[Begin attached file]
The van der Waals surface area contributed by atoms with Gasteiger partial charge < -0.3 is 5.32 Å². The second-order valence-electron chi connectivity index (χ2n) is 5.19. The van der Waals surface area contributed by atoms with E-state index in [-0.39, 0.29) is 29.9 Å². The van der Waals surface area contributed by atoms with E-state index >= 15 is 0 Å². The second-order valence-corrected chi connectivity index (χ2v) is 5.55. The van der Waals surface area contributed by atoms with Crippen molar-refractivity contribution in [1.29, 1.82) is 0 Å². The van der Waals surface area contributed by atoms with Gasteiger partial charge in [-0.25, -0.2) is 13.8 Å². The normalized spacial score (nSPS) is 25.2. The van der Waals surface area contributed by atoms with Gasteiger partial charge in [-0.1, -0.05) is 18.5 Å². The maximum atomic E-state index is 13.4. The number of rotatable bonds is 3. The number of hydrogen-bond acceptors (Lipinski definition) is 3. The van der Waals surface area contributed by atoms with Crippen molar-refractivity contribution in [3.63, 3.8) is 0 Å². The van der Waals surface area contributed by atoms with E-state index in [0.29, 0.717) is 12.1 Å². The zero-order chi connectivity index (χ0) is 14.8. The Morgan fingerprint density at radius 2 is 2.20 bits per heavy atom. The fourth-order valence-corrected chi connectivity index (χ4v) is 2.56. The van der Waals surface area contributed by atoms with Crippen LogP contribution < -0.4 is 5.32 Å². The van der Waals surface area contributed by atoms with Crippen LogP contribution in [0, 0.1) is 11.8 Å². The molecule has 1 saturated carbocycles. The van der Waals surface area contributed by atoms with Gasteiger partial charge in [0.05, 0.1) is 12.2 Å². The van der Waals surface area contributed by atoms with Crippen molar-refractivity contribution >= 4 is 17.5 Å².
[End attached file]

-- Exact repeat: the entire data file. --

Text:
The van der Waals surface area contributed by atoms with Gasteiger partial charge < -0.3 is 5.32 Å². The second-order valence-electron chi connectivity index (χ2n) is 5.19. The van der Waals surface area contributed by atoms with E-state index in [-0.39, 0.29) is 29.9 Å². The van der Waals surface area contributed by atoms with E-state index >= 15 is 0 Å². The second-order valence-corrected chi connectivity index (χ2v) is 5.55. The van der Waals surface area contributed by atoms with Crippen molar-refractivity contribution in [1.29, 1.82) is 0 Å². The van der Waals surface area contributed by atoms with Gasteiger partial charge in [-0.25, -0.2) is 13.8 Å². The normalized spacial score (nSPS) is 25.2. The van der Waals surface area contributed by atoms with Gasteiger partial charge in [-0.1, -0.05) is 18.5 Å². The maximum atomic E-state index is 13.4. The number of rotatable bonds is 3. The number of hydrogen-bond acceptors (Lipinski definition) is 3. The van der Waals surface area contributed by atoms with Crippen molar-refractivity contribution in [3.63, 3.8) is 0 Å². The van der Waals surface area contributed by atoms with E-state index in [0.29, 0.717) is 12.1 Å². The zero-order chi connectivity index (χ0) is 14.8. The Morgan fingerprint density at radius 2 is 2.20 bits per heavy atom. The fourth-order valence-corrected chi connectivity index (χ4v) is 2.56. The van der Waals surface area contributed by atoms with Crippen LogP contribution < -0.4 is 5.32 Å². The van der Waals surface area contributed by atoms with Crippen LogP contribution in [0, 0.1) is 11.8 Å². The molecule has 1 saturated carbocycles. The van der Waals surface area contributed by atoms with Gasteiger partial charge in [0.05, 0.1) is 12.2 Å². The van der Waals surface area contributed by atoms with Crippen molar-refractivity contribution >= 4 is 17.5 Å².